Updated news on the Gambino, Genovese, Bonanno, Lucchese and Colombo Organized Crime Families of New York City.

Thursday, October 14, 2021

Alzheimer's has former Acting Boss of the Colombo family thinking he is the President of the United States

 Victor Orena leaving 26 Federal Plaza with two unidentified FBI agents and Agent R. Lindley DeVecchio (right) in a file photo.

Vic Orena went from leading the Colombo crime family to thinking he’s the president of the United States, his lawyer revealed Wednesday.

The lawyer for the Alzheimer’s stricken ex-boss of the crime family called for the mafioso’s compassionate release from prison, revealing the mobster sometimes believes he’s the commander-in-chief or running the military because of the degenerative disease.

Orena, who now uses a wheelchair and turned 87 in August, is “a shell of a man,” his attorney David Schoen said at a Brooklyn Federal Court hearing.

“Mr. Orena is completely unable to self-care. The delusions have been there for quite a while. Mr. Orena does not know who he is or where he is.”

When not laying claim to the White House, said Schoen, the octogenarian Orena — known during his reign as acting boss of the Colombos as “Little Vic” — believes he is the warden of the facility where he remains imprisoned, the Federal Medical Center Devens in Massachusetts.

According to Schoen, Orena contracted COVID-19 in prison and then declared the pandemic was a conspiracy conjured up by President Biden. Orena is now unable to walk on his own or use the bathroom without help, the lawyer said.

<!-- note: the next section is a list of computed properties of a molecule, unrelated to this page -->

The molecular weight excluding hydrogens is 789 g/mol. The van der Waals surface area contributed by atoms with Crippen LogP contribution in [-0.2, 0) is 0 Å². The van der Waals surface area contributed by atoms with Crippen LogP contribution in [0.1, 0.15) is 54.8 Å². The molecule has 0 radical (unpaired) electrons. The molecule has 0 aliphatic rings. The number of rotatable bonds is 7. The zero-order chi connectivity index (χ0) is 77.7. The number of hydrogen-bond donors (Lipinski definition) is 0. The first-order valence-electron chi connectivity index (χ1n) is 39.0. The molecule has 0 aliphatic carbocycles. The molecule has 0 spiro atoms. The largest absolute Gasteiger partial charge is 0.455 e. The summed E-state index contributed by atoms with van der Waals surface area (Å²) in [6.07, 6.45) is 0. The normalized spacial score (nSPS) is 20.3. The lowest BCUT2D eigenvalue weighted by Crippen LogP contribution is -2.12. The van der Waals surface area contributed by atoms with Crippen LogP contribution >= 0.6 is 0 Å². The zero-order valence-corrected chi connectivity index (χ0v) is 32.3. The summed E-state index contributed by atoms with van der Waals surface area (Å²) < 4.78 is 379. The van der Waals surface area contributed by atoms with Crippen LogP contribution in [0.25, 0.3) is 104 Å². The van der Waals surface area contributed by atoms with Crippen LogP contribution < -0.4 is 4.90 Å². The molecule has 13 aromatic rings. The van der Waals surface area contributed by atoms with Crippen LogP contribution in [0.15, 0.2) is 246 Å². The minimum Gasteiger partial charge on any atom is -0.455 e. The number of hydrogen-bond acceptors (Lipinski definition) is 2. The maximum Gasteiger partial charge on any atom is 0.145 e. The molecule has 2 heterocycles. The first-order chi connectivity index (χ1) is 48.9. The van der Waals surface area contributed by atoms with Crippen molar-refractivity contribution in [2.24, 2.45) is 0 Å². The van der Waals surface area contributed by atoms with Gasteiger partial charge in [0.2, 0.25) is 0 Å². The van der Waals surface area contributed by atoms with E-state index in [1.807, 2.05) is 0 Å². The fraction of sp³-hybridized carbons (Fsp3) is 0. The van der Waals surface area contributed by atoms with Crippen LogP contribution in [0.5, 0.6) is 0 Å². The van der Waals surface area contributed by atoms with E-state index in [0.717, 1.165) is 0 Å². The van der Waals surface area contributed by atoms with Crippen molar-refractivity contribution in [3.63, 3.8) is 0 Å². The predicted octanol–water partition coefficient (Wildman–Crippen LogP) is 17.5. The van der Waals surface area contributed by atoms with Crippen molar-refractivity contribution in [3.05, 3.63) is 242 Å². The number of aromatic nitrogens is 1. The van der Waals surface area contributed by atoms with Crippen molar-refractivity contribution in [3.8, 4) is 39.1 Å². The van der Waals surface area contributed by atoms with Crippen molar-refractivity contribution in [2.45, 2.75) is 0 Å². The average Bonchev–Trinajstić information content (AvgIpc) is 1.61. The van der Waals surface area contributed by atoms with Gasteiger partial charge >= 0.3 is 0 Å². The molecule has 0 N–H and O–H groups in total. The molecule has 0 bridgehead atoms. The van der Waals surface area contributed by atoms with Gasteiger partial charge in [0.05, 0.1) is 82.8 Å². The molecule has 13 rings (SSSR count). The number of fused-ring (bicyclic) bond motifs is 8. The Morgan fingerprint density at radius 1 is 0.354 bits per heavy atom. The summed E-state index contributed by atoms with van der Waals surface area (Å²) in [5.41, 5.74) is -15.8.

While federal prosecutors did not dispute Orena’s myriad health issues, they argued that the venerable gangster should remain behind bars because he could still pose the threat of violence.

Assistant U.S. Attorney Devon Lash referenced the bloody Colombo family war of the early 1990s, with the Orena faction squaring off with supporters of imprisoned boss Carmine Persico.

“He instigated a conflict that injured 28 people and claimed 12 lives,” Lash said about the mob war that ended with Orena’s Dec. 22, 1992, conviction for racketeering, murder and other charges. He was hit with a staggering three life sentences plus 85 years in federal prison, with family members fighting in recent years for his release as Orena’s health continued to fail.

Judge Eric Komitee did not rule from the bench on the appeal for compassionate release for the frail Orena, head of a large family with five sons and 20 grandkids.

Schoen, in addressing the judge, claimed his client was drawn into the mob war that landed him behind bars through the efforts of allegedly corrupt FBI agent Lindley DeVecchio, who was reportedly aligned with the Persico loyalists.

“In the history of the FBI and the Justice Department, the misconduct in this case was unprecedented. ... It’s as if we don’t have a fully developed record of what happened there. The agent who testified as the expert witness in the Orena case was indicted for murders,” Schoen said of DeVecchio.

“I think the judge is forcing us to put everything on the table. It needs to be exposed” said Orena’s son Andrew Orena, 59, who was in court Wednesday. “Unfortunately, it’s not the time frame we would want.”



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